Inner circle varieties become noticeably inappropriate when, for example, students in the Far East or South America are taught particularly British idioms such as I may as well be hanged for a sheep as a lamb or learn the language for renting a flat in the south of England.
What seems to be the case, therefore, is that especially for beginner students, a prestige variety of the language (whether from the inner circle or from anywhere else) will be an appropriate pedagogical model.
The actual variety may depend on the wishes of the students, the variety the teacher himself uses, the learning materials that are on offer, or the school or education authority policy. Within that variety, it seems entirely appropriate to say what is and is not correct or acceptable so that students have something to aim at and some standard to judge their performance by.
As they become more advanced, the variety’s richness – including metaphor and idiom- should be offered for the students to absorb, provided that it is not too culture-specific. But at the same time, as Jennifer Jenkins has suggested, we need to expose our students to the reality of World English. As they become more advanced, our students should be made more and more aware of the different Englishes on offer.
However, we will have to ensure that they are not swamped by diversity, but rather guided gently into an appreciation of the global phenomenon that is English.
Important Notice: This note was prepared by Musa Kaan Durmuş, none of the used information here belongs to him.
For a long time I wanted to talk about this specific song of Pink Guy due to its contradictory theme, depth of its lyrics and its success on conveying what it wants to convey.
First of all I want you to listen to the song with an open-mind because Pink Guy can be very morbid and offensive at times, but he does this in a purpose and I want you to understand this and continue regarding his style.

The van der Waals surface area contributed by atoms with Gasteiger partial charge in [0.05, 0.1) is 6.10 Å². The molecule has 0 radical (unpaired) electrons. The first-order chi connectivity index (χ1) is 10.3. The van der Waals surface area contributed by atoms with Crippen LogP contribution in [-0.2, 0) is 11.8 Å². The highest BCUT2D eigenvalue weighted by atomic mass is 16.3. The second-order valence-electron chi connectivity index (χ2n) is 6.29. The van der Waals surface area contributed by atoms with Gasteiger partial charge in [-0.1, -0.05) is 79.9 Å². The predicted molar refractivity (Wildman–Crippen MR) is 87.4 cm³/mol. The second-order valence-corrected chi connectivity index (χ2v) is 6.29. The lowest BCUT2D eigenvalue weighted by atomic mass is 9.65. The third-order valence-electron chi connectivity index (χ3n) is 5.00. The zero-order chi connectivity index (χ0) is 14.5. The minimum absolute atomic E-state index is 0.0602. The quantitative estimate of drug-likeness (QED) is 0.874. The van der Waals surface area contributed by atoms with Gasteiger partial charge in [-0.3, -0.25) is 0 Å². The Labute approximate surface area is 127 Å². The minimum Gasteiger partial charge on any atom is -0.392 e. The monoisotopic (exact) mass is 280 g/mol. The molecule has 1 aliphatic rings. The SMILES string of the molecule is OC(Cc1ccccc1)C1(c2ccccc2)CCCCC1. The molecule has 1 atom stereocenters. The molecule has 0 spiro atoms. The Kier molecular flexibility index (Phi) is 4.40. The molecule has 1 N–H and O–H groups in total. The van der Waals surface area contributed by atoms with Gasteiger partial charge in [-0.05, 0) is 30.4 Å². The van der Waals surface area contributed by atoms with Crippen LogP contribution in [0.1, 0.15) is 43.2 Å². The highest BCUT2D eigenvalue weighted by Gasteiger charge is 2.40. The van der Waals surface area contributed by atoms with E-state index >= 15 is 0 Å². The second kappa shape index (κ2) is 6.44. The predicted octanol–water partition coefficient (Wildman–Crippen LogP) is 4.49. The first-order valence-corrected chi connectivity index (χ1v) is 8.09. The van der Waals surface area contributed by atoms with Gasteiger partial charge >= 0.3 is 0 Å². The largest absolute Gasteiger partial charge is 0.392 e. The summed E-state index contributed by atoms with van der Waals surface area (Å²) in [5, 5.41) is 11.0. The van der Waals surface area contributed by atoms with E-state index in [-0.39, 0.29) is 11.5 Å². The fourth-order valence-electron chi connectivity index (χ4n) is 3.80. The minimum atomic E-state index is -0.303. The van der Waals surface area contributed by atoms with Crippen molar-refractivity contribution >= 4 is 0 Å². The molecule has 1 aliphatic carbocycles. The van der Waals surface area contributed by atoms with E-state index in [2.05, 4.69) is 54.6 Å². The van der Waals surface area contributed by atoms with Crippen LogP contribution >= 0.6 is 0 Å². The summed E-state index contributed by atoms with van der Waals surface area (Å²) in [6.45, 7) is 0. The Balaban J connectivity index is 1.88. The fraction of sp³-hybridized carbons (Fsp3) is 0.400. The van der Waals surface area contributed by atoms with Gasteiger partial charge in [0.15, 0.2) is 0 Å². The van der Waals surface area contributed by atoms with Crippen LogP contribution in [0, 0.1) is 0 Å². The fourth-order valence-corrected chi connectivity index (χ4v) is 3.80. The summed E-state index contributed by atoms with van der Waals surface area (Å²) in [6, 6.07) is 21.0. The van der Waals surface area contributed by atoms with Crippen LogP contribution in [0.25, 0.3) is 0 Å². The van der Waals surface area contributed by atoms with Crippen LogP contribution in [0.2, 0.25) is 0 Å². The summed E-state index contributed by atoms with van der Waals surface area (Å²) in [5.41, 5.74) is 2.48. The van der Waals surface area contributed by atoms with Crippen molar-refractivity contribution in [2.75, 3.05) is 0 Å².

Okay, now let’s start talking about the lyrics and what I understand from them.
My Thoughts – Lyrics
I wake up in the mornings Sinking halfway to the bottom There's a loud distorted screaming in my soul Everything is dark and empty And I don't know how to fix it So I curl up in a ball And cry in the comfort of my home
Here Pink Guy conveys that he is in a heavy depression and every morning is an agony for him but instead of taking an action, he prefers to stay in his safe-zone as he is used to that safe-zone, he feels comfortable there although that zone is one of the factors which keeps him in that deep depression.
I don't know why I feel like shit I say I'm fine but I'm not fine
Pink Guy ignores the reality and his emotions and expresses himself as the opposite to the others.
I'm dying inside
And all I see are demons
I try to hide
All my deepest feelings
I'm dying inside
And all I see are demons
I try to hide
All my deepest feelings
Pink Guy is losing his will to live, his vision is blurred with sorrow of his depression, yet he will not share what he perceives as reality with others, locking himself in a box filled with negativity.
I think there's something wrong with me
'Cause all I see is death
Every time I go outside
I look like I've been doing meth
And I sleep for nineteen hours
On a Thursday afternoon
And every now and then I cough up blood
And I don't know what to do
While ignoring the reality, Pink Guys knows something is wrong with himself. He is in a deep depression that he can’t ever see the positive things in life at this point. He doesn’t care about his self-care, he doesn’t clean himself, he doesn’t sleep regularly, his medical condition is worsening but he insists on staying ignorant to himself.
I don't know why
I feel like shit
I will not see a therapist
Pink Guy persists on staying ignorant to himself and denies a wind of change by locking himself away from others and their help.
Ladies and gentlemen, if you wanna fucking kill yourself put your fucking hands up (yeah!), raise your blades in the air everybody (yeah!) [Coughing] Ay, oh, ay, oh, ay, ay, ay, ay, ay, help, help, help, help, help, help, HELP!
Pink Guy couldn’t endure anymore and wants to kill himself, he is worse now but within his last breaths he cries out for help.
I'm dying inside
And all I see are demons
I try to hide
All my deepest feelings
I'm dying inside
And all I see are demons
I try to hide
All my deepest feelings
Nothing has changed for Pink Guy after all, he has chosen to stay in this vicious cycle between life and death, having no power or even will to change the situation.
What I Understand from This Song
Sometimes in life, we find ourselves in a state that is similar to Pink Guy’s state. Sometimes we feel sad, demoralized, exhausted, desperate and we feel like we can’t get out of that state.
When we are in that vicious state, instead of trying to change things, we prefer performing our habits as they distract us from the harsh reality, so that we won’t feel pain for a brief period of time. This situation reminds me Waiting for Godot, because it is exactly the same story.
We do what we are used to, we stay in our safe-zones, we stay in our homes, we don’t clean ourselves, we act like we don’t care while feeling the agony deep inside, yet we do not take an action for a wind of change.
When I listened to Help, I found myself in the song and in my memories and remembered once again that hard times won’t pass until I take an action for a wind of change.